Anapyrexia

A primary and pervasive question in my laboratory is geared toward understanding how and why animals lower body temperature in hypoxia. Ectotherms are extremely useful models to explore this question, since they regulate body temperature behaviourally. The body temperature of endotherms, on the other hand, is regulated physiologically. Changes in body temperature of endotherms could have a pathological (i.e. failure of thermogenesis) rather than regulatory (i.e. neural set-point) basis. Thus, by examining behavioural thermoregulation in ectotherms, we are able to make inferences about the body’s central thermostat.

 

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A wide array of animals purposely choose to reduce body temperature in hypoxia.  Because this has been shown to be effected via behavioural thermoregulation, it is referred to by many as “anapyrexia”.  Source: Wood (1995)

 

We are examining this question primarily in bearded dragons, though we have examined hypoxia-induced changes in thermoregulation in toads, frogs, squirrels, and fish.

 

Sources

Dzialowski, E, Tattersall, GJ, Nicol, SC, and Frappell, PB. 2014. Fluctuations in oxygen influence facultative endothermy in Bumblebees. Journal of Experimental Biology, 217: 3834-3842.

Tattersall, GJ and Milsom, WK. 2009. Hypoxia reduces metabolic thresholds and hypothalamic thermosensitivity. Journal of Physiology, 587: 5259-5274.

Cadena, V and Tattersall, GJ. 2009. Decreased thermoregulatory precision contributes to the hypoxic thermoregulatory response in lizards. Journal of Experimental Biology. 212: 137-144.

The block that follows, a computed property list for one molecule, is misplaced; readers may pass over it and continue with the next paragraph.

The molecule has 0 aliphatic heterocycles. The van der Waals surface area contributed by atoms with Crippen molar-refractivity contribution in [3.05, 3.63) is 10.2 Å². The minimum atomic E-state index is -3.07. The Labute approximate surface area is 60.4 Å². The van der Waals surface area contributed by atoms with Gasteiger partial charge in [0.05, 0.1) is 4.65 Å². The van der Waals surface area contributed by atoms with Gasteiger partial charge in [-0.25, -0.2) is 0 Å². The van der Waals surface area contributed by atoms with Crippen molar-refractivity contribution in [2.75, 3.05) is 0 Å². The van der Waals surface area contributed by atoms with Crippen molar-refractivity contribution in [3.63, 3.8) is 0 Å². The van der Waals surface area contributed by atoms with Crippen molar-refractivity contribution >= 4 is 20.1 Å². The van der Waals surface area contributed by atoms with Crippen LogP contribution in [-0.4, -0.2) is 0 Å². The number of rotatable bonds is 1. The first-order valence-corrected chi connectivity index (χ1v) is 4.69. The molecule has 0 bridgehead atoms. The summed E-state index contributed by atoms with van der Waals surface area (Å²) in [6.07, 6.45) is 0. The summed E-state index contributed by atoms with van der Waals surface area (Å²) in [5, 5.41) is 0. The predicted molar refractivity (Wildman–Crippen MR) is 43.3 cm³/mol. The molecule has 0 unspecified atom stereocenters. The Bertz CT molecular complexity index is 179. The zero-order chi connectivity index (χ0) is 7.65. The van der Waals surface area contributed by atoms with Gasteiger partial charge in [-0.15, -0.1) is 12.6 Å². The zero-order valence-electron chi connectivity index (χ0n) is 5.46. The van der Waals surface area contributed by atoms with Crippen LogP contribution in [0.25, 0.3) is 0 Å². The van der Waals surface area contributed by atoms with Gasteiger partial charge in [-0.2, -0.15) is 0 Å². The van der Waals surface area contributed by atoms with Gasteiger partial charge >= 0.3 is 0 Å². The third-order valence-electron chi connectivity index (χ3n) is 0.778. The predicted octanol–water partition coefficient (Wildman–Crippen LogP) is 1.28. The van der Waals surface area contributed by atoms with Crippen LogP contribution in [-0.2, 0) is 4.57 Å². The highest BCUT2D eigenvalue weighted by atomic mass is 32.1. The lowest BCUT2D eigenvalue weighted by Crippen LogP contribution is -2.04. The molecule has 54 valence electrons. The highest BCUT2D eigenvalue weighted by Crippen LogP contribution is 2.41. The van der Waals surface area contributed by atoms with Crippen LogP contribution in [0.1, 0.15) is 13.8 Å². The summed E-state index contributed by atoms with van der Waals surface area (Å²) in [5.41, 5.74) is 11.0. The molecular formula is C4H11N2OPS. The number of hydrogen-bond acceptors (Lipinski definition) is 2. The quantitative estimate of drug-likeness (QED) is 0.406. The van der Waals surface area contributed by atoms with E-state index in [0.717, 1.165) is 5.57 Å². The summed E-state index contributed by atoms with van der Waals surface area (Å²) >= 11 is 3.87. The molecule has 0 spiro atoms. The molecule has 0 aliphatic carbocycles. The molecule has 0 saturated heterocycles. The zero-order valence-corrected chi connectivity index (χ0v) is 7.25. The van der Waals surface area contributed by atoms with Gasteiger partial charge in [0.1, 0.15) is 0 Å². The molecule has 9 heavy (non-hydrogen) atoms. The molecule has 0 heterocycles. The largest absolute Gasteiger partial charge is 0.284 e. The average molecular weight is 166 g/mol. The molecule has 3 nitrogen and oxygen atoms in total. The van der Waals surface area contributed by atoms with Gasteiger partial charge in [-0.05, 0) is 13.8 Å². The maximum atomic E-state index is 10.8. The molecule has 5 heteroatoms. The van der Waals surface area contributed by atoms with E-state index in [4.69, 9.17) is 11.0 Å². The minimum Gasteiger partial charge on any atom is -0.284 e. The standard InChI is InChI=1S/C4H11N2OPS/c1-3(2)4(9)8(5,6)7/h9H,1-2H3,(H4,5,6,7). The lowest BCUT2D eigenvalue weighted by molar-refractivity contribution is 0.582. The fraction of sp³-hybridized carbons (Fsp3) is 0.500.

Tattersall, GJ and Barraza, J. 2008. The influence of hypoxia on the thermal control of skin colouration in the bearded dragon, Pogona vitticeps. Journal of Comparative Physiology B, 178: 867-875.

Rollinson, N, Tattersall, GJ, and Brooks, RJ. 2008. Winter temperature selection in relation to dissolved oxygen concentrations in a natural population of Painted Turtles (Chrysemys picta). Journal of Herpetology. 42: 312-341.

Tattersall, G. J. and Gerlach, R. M. 2005. Hypoxia progressively lowers thermal gaping thresholds in bearded dragons, Pogona vitticeps. Journal of Experimental Biology 208: 3321-3330.

Tattersall, G. J. and Milsom, W. K. 2003. Transient peripheral warming accompanies the hypoxic metabolic response in the golden-mantled ground squirrel. Journal of Experimental Biology 206: 33-42.

Tattersall, G. J. and Boutilier, R. G. 1999. Does behavioural hypothermia promote exercise recovery in cold-submerged frogs? Journal of Experimental Biology, 202: 609-622.

Tattersall, G. J. and Boutilier, R. G. 1997. Balancing hypoxia and hypothermia in cold-submerged frogs. Journal of Experimental Biology 200: 1031-1038.

 

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